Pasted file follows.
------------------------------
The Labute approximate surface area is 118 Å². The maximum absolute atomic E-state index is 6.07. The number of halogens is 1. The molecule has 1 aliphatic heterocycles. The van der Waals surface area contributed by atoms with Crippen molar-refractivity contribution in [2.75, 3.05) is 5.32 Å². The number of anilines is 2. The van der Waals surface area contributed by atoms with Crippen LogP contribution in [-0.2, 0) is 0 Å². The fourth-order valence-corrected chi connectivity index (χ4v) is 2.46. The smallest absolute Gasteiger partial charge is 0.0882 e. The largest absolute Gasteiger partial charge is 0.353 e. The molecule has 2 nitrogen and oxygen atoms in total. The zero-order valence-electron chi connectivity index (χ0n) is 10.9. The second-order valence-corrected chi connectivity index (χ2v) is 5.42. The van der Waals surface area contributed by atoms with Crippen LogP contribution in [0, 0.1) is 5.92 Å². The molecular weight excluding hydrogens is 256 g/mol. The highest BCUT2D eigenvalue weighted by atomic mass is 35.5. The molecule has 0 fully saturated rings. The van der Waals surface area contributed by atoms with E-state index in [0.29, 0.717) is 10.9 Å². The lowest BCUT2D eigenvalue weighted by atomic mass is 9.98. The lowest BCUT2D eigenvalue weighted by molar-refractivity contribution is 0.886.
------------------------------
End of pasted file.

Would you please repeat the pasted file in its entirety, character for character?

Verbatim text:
The Labute approximate surface area is 118 Å². The maximum absolute atomic E-state index is 6.07. The number of halogens is 1. The molecule has 1 aliphatic heterocycles. The van der Waals surface area contributed by atoms with Crippen molar-refractivity contribution in [2.75, 3.05) is 5.32 Å². The number of anilines is 2. The van der Waals surface area contributed by atoms with Crippen LogP contribution in [-0.2, 0) is 0 Å². The fourth-order valence-corrected chi connectivity index (χ4v) is 2.46. The smallest absolute Gasteiger partial charge is 0.0882 e. The largest absolute Gasteiger partial charge is 0.353 e. The molecule has 2 nitrogen and oxygen atoms in total. The zero-order valence-electron chi connectivity index (χ0n) is 10.9. The second-order valence-corrected chi connectivity index (χ2v) is 5.42. The van der Waals surface area contributed by atoms with Crippen LogP contribution in [0, 0.1) is 5.92 Å². The molecular weight excluding hydrogens is 256 g/mol. The highest BCUT2D eigenvalue weighted by atomic mass is 35.5. The molecule has 0 fully saturated rings. The van der Waals surface area contributed by atoms with E-state index in [0.29, 0.717) is 10.9 Å². The lowest BCUT2D eigenvalue weighted by atomic mass is 9.98. The lowest BCUT2D eigenvalue weighted by molar-refractivity contribution is 0.886.